So assuming all the wizardry of JavaScript holds interest to you, where do you get started in learning it? I often work with RPG developers who have not yet dipped their toes very deeply into the web world, and I find the best way to get them comfortable with learning the basics of JavaScript is to demonstrate some practical tinkering in the browser (this, by the way, is what I'll be doing in my COMMON session, JavaScript 101: First Look for RPGers). In fact, we can use the very page you're reading right now as a quick and dirty introduction to using JavaScript. If you're viewing this in Chrome or Firefox, you can use your browser's integrated console and try out some basic JavaScript right away. Just open up the consolefor Windows users, a shortcut to that is F12; for Mac, Command-Option-Jand paste in the following code:

 

document.getElementsByTagName('p')

 

021115SwansonMCpress article Feb 11 2015 figure 1

Figure 1: Here's the Google Chrome console.

 

Here, "document" is a reserved word reference to an object representing everything on the web page (aka, the "Document Object Model"), and "getElementsByTagName" is a JavaScript function we're invoking against that document object to find all the applicable elements. Upon pressing Enter, you should get back an array of all the individual "p" (paragraph) HTML elements on this page. Expanding the list and peering into some of the array's latter elements will reveal the HTML behind the text you're reading right now.

 

So now you know how to get a reference programmatically to the paragraph elements in this article. Let's say you had a hankering to read the body of this article in green, because after all these years of working on IBM i you've come to love green text. You could adjust the page's CSS properties to achieve this (and that would probably be the preferred method), but for sake of example let's instead use a few lines of JavaScript to adjust the text color by pasting the following code into your console:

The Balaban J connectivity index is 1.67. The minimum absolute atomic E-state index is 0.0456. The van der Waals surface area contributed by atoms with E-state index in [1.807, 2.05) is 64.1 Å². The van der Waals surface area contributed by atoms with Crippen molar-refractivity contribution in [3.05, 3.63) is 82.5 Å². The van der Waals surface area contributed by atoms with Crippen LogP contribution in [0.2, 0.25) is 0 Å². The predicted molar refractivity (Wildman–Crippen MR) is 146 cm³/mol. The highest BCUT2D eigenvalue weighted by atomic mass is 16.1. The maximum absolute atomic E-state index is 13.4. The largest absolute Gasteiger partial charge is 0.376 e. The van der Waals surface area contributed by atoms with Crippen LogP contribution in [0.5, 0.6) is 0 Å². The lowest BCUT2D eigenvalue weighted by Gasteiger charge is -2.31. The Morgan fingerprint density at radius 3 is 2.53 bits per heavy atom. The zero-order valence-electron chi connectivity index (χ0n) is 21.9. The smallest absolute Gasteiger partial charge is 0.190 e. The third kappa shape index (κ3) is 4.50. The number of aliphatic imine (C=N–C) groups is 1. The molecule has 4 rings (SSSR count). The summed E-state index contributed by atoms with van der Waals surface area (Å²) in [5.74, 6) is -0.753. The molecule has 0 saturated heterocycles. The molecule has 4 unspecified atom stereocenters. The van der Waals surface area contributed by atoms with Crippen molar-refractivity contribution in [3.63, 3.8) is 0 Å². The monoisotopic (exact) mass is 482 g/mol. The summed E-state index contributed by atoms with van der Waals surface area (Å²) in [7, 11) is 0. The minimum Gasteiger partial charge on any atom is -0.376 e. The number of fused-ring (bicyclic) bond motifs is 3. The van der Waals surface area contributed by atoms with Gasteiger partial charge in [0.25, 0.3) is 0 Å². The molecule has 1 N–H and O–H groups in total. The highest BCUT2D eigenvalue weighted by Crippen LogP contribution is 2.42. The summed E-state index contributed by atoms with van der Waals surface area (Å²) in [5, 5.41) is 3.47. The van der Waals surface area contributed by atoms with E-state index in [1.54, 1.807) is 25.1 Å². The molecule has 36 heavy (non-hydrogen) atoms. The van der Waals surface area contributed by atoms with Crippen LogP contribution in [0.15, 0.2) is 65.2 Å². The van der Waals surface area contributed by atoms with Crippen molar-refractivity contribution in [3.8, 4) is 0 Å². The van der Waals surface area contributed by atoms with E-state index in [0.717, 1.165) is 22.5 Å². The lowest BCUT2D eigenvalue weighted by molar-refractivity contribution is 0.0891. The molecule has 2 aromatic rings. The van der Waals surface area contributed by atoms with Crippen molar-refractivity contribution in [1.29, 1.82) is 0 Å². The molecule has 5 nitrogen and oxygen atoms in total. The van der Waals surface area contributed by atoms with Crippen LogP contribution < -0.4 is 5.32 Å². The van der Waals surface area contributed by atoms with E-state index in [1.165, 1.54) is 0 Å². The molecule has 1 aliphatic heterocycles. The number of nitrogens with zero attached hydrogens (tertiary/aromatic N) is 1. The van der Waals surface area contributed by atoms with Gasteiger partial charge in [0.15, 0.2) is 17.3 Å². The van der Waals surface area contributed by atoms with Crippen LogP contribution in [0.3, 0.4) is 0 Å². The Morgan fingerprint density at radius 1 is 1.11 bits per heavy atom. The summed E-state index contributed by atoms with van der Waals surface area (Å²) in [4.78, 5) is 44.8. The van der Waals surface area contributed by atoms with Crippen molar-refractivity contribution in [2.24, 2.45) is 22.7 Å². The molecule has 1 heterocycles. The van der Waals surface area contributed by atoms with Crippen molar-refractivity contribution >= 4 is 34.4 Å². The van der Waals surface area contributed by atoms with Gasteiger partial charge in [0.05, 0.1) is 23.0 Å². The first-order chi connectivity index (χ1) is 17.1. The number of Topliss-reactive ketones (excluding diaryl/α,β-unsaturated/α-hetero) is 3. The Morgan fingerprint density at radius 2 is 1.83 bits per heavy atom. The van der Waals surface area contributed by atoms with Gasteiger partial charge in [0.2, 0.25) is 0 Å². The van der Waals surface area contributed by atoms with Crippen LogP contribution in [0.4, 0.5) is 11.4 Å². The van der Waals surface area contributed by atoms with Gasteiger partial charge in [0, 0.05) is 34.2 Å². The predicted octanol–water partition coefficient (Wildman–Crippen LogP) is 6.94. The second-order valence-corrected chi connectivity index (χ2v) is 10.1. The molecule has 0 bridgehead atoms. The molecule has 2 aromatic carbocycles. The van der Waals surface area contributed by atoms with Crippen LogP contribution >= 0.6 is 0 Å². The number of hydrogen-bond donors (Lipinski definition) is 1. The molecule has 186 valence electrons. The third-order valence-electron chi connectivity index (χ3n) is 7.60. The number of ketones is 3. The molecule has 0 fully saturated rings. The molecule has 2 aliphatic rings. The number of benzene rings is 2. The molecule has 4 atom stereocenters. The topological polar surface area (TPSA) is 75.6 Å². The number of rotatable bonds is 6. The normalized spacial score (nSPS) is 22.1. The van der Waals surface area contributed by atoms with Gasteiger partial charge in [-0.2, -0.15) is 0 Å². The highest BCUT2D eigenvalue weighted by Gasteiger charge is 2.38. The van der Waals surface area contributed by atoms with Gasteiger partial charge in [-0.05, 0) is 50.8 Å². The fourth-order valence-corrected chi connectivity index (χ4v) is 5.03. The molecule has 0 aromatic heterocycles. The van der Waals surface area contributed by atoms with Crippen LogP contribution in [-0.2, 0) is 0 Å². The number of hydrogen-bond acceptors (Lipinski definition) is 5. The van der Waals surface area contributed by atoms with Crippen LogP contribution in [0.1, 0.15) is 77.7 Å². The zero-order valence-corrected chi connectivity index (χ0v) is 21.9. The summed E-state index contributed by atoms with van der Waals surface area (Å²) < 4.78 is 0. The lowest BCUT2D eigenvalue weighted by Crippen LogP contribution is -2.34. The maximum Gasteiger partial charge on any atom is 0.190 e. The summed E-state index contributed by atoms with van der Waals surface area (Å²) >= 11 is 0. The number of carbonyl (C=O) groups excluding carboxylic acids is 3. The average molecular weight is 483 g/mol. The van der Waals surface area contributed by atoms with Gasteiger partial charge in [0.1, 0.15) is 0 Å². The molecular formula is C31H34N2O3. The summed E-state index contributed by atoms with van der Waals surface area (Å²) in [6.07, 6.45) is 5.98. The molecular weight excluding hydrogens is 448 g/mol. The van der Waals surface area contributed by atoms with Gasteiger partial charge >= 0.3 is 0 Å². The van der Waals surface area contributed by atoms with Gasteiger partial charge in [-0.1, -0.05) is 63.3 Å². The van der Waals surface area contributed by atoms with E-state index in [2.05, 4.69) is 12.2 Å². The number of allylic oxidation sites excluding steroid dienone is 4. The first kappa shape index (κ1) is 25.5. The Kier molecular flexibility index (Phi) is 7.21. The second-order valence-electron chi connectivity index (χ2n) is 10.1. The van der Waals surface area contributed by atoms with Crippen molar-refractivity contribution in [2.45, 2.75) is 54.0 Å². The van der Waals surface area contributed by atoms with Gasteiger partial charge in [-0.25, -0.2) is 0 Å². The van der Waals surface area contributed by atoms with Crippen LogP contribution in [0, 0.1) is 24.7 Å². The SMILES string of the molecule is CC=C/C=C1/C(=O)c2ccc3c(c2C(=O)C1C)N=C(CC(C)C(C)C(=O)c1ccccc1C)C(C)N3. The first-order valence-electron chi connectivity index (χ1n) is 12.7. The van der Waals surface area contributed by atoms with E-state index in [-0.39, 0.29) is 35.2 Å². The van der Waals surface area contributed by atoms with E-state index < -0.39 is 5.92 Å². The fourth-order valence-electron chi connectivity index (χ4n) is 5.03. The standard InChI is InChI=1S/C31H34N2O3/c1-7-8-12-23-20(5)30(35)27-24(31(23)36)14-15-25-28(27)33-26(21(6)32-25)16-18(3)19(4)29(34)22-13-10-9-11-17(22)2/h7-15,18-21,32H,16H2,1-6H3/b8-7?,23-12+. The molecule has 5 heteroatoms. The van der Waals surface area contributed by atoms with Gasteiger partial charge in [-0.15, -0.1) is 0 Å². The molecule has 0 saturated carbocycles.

makeGreen = function(x) {

     x.style.color="green";

}

p = document.getElementsByTagName('p');

totalNodes = p.length;

for (i=0; i<totalNodes; i++) {

    makeGreen(p[i]);

}

 

Pressing Enter should transform all the text of the article you're currently reading to a lovely shade of green. Let's break down what this code is doing:

 

  • First, makeGreen is being defined as a global function with one parameter, x. A function is somewhat analogous to a procedure in RPG, but in this case the procedure manipulates visual elements on the web page instead of doing, say, some business logic. Note that we don't explicitly define what the x parameter is. That's because JavaScript doesn't care; it'll figure it out when it's called, which is quite a departure from what we're used to in the compiled RPG world!
  • The body of the makeGreen function is enclosed in curly brackets after function(x) and consists of one line of code. Since we know we'll be passing in a page element, one of the properties available on a page element is its style, which has its own set of properties, including color (I'll show you how you might go figure that out in a moment). So here we're adjusting that property to a string value of "green", which is a valid HTML color name.
  • Next, we assign the results of the document.querySelectorAll('p') to a variable we're calling p, which will be an array since that's what document.querySelectorAll() returns. I should mention that within a JavaScript program you'd typically want to put a "var" in front of this line to formally declare the variables and functions, but since we're just doing this in the console, that's not necessary.
  • In the next line, we're creating another variable called totalNodes and assigning it the total count of the p array. Whenever you create an array variable in JavaScript (p in this case), it automatically gets a "length" property you can reference. You'll find you use this often.
  • Finally, with the makeGreen function defined, we create a for loop to iterate through the array of "p" elements on the page and call the makeGreen function for each one.